Hate crimes against Muslims rise in U.K.
Incidents usually target women who are veiled or wearing headscarves
Radio producer Saba Zaman was attacked verbally and physically on two occasions in London over the past year, targeted she says because of her Muslim faith.
Unsafe in the city she was born and raised in. That’s how radio producer Saba Zaman says she feels living in London this past year after being attacked verbally and physically on two occasions, targeted she says because of her Muslim faith.
Islamophobic hate crime in the United Kingdom rose by nearly 50 per cent this year, tripling in London in the week immediately after the recent Paris attacks, the Metropolitan Police say.
“The first Monday [after the Paris attacks] I was in the Tube reading my newspaper as I do every morning and a man spat at me,” Zaman says from her Islington office.
“It is very impolite but I won’t allow things like that to faze me.”
It was a different matter in February when a man physically assaulted her on the Tube, hurling abuse and trying to grab her hijab.
“I came in to work and I was so shaken up that I actually burst out crying and it takes a lot to faze me but I think part of it is because I was physically touched and screamed at on the Tube.”
The next day, she gathered herself back together and took the Tube again.
But she says now if she sees a young woman standing or sitting alone on public transport, she goes and stands with her, kind of a protective gesture, offering safety in numbers.
Targets usually women
The targets are usually women, either veiled or wearing headscarves. In October, a woman was filmed shouting at a woman in a headscarf travelling with a small child and another Muslim woman for more than five minutes on a London bus.
She’s seen calling them “ISIS bitches” and telling them to “go back to your f–king country where they’re bombing.”
“The video was quite unbearable to watch,” 22-year-old Seema Yasmin said outside the East London Mosque in Whitechapel not long afterwards.
Seema Yasmin says a video of a woman shouting at a woman in a headscarf travelling with a small child and another Muslim woman on a London bus ‘was quite unbearable to watch.’
“It does make you feel quite unsafe to be around. Even though I’ve been born and brought up here, it’s actually making me a bit wary. Do I need to be careful when I’m on the buses then?”
In an interview before the Paris attacks, the British journalist and author Yasmin Alibhai-Brown said she believes that racism in general is getting worse in the United Kingdom.
“There’s a terrible undercurrent at the moment,” she said.
“I come from Uganda. I came here in 1972 and I remember in 1972 sitting in a park, I was spat at because the feeling against our migration was just as bad as it is now. Eight months ago, sitting in a bus on a [London] high street, I was spat at again.”
Alibhai-Brown, a Shia-Muslim born into the Ugandan Asian community, does not wear a headscarf. She has written articles denouncing those who would say those who do are somehow more pious.
‘How much more integrated can you be?’
“It tells you something,” she says of being spat at on the bus. “Because, you know, how much more integrated can you be than I am? And nobody said anything on the bus, which is another thing.”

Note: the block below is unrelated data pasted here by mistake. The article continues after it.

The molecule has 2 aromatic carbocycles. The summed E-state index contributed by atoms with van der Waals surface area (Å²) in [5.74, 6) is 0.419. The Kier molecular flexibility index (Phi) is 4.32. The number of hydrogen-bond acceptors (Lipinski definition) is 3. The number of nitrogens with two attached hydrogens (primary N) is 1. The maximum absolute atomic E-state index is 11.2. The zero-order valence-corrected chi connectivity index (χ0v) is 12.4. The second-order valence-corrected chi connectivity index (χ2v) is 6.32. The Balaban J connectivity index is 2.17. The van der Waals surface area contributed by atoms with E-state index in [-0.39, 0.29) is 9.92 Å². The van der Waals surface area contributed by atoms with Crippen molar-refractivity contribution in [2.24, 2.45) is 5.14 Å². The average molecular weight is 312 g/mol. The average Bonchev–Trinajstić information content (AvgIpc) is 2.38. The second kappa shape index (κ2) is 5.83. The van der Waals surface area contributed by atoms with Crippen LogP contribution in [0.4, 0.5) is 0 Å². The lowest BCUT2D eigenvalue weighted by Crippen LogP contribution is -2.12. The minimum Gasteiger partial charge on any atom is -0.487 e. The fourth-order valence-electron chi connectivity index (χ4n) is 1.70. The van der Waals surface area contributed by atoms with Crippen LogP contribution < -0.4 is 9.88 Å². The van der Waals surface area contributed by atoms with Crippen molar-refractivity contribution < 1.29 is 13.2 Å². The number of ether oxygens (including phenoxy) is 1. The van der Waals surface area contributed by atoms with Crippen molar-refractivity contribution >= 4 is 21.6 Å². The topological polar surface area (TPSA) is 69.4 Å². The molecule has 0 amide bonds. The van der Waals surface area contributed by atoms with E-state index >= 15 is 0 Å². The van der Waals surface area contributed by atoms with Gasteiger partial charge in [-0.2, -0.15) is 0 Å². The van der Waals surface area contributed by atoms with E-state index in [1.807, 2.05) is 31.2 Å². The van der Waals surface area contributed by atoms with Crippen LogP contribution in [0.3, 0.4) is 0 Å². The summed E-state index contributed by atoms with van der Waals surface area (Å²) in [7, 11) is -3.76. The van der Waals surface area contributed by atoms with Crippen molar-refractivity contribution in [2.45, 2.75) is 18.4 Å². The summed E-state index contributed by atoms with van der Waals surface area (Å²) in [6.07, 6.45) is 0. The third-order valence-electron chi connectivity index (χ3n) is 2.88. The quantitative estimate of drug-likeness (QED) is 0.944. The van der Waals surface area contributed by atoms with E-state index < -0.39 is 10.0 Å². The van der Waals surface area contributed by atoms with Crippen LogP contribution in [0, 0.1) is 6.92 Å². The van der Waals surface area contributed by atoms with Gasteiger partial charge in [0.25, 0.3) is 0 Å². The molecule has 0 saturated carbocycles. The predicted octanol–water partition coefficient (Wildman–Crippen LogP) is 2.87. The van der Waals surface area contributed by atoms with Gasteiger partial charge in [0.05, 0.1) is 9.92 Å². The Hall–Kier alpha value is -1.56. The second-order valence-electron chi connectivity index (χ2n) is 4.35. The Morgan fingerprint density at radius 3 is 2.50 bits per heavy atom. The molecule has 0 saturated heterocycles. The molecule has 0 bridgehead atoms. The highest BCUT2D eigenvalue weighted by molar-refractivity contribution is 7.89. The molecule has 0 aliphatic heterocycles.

Hate crime directed at Muslims tends to spike after attacks or coverage in the media.
Zaman was assaulted in the days after reports about three East London teenagers travelling to Syria to join ISIS.
The Metropolitan police force in London says that while world events can contribute to a rise in hate crime, the recent rise can also be attributed to better reporting methods and “a growing willingness of victims to report hate crime.”
“We know Muslim communities in London are feeling anxious and we are providing extra patrols and are speaking regularly with local mosques and community leaders to reassure and address concerns, while closely monitoring the situation,” the Met said in a statement to CBC.
Critics within the Muslim community say that the British government’s efforts to counter the threat of radicalization have been clumsy and not broad enough in their consultations with local Muslim groups.
”Sometimes I feel like as a Muslim I am being demonized in this country even though I have been born and brought up here,” says Salman Farsim, a media officer at the East London Mosque.
Scrutiny of the Muslim community can seem driven “by an irrational fear of Muslims,” he says.
But despite the increase in hate-crime incidents, Britain is still seen by many as one of the most tolerant European countries when it comes to multicultural and faith issues.
That’s Zaman’s feeling despite what she’s endured this past year simply for being herself in her own country.
“We are quite a diverse nation and London itself is a very diverse city,” she says, choosing to focus on the people who, in her case, did come to her defence on the Tube.
Some British Muslim women have felt so vulnerable and exposed in recent months that they’ve considered not wearing their headscarves. It’s not something Zaman would consider.
“I cannot allow the action of one man, whether it is a person on the Tube spitting at me or the [incident] in February force me to generalize the whole of the British people because they are my people, too, and I belong. I am very much a part of this city.”